Meredith Carroll: Meredith Pro Tem
December 26, 2008
There are two types of people: those who go out on Dec. 31 and those who stay in until the New Year has aged at least 12 hours.
New Year’s Eve is commonly referred to as “amateur night,” which is seemingly inaccurate since many of the people who tend to party like it’s 1999 on the last night of the year do it annually, presumably rendering them expert revelers.
Those who set the reminder on their cable boxes to ABC’s “Dick Clark’s New Year’s Rockin’ Eve” imagine that for those who have plans to venture out, it’ll be a night not unlike a prom ” expectations are high, a large sum of money will be spent and the evening will never, ever turn out as planned.
Like high schoolers attending the prom, merrymakers on New Year’s Eve generally start preparing for the big night weeks, if not months, ahead of time.
New clothes are almost mandatory for the prom and New Year’s Eve, as it’s far more dramatic and satisfying to elicit gasps and envious stares when making a grand entrance into either a decorated high school gym or catering hall or a first night soiree in a bar or restaurant in a freshly purchased outfit rather than in the same old thing worn to the homecoming dance or the office holiday party. Of course if it’s done correctly, the ensemble ” which requires many hours of online research, scores of miles on the odometer to comparison shop, several low-carb crash diets and dozens of minimum payments with double digit percentage interest rate charges to a credit card company ” can never be seen in public again, as it will obviously be a repeat wearing of a memorable get-up.
Many people spend a considerable amount of time before the big night searching for the perfect date. Potential candidates are Googled. Mutual friends are covertly consulted. Planned accidental meetings are arranged. But while having a romantic date is generally preferred for the prom and New Year’s, going with a friend at least comes in handy when splitting expenses (e.g. the limo or the bar tab), gossiping about other attendees (e.g. “Can you believe she’s wearing that?” or “How much do you want to bet he ends up puking on the sidewalk before the champagne toast?”) and having someone to peck platonically when the clock strikes midnight or with whom to dance when “Wonderful Tonight” blares out over the scratchy sound system.
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However, the big fear of going out on a first date to the prom or on New Year’s is that, absent any chemistry, the would-be beau takes off for greener pastures.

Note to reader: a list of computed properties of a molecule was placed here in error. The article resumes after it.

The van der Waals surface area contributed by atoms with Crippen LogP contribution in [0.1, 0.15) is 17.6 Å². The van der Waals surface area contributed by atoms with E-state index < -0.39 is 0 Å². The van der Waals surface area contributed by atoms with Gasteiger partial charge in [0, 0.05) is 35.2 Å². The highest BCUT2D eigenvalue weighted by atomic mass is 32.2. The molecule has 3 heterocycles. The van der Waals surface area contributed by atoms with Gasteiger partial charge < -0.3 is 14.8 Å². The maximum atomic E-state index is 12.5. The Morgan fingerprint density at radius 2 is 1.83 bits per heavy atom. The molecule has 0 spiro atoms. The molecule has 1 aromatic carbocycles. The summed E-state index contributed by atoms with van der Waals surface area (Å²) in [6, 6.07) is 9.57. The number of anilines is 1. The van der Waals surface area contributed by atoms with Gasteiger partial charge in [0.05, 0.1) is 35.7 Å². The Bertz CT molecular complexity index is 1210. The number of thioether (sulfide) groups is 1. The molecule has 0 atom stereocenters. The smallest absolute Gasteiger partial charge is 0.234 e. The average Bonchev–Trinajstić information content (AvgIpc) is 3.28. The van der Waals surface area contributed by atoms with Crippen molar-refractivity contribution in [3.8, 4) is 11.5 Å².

The emotional temperature at both celebrations is almost guaranteed to skyrocket. Someone always cries. On New Year’s, it’s too much alcohol that tends to triggers the drama (e.g. “I have no one to kiss at midnight and I’ll be alone forever!”). At the prom, the tears might flow out of nostalgia combined with fear of the unknown beyond graduation (e.g. “I love you guys sooo much and I’m never going to see you again!”).
In both cases, the waterfall usually dries up by brunch the following day at which time most acquaintances are polite enough to pretend that they never witnessed the meltdown.
On prom night as on New Year’s Eve, food tends to be shockingly expensive and often times the quality is wholly underwhelming. Establishments that on every other night of the year greet patrons for free will demand payment simply for the privilege of walking in the door. Restaurants that accommodate large parties tend to charge dearly in the form of prix fixe menus for the hassle of serving large unsupervised groups of teens or over-cocktailed adults. Culinary selections are limited, the food is almost always overcooked and under-heated and knowing that the gratuity has already been factored into the bill of a big party, the wait staff can be impatient or scarce.
When the final notes of Donna Summer’s “Last Dance” fade from the speakers or the ball drops in Times Square, it’s not uncommon for post-event blues to sink in. Prom attendees with curfews are crestfallen that the big night had a shelf life of just a few hours. New Year’s partyers easily turn into pumpkins when the flow of complimentary alcohol comes to an abrupt end. It can take what feels like an eternity to retrieve outer garments from the coat check. Teens decked out in tuxes and cocktail dresses walk around in circles in dark parking lots trying to remember in which of the identical limousines or party vans they started the night. Osama bin Laden is probably easier to find than a vacant cab on New Year’s Eve.
Yet people past prom-prime who just aren’t content spending quiet evenings on the couch waiting for next Dec. 31 shouldn’t despair, as there are year-round fête possibilities: weddings. Hardly anyone can get away with wearing the same outfit twice (particularly brides), much money will be spent on gifts, many people will imbibe excessively and someone will inevitably cry at each ceremony.
The next batch of wedding invites should start trickling into mailboxes soon. Something to look forward to before next New Year’s Eve.
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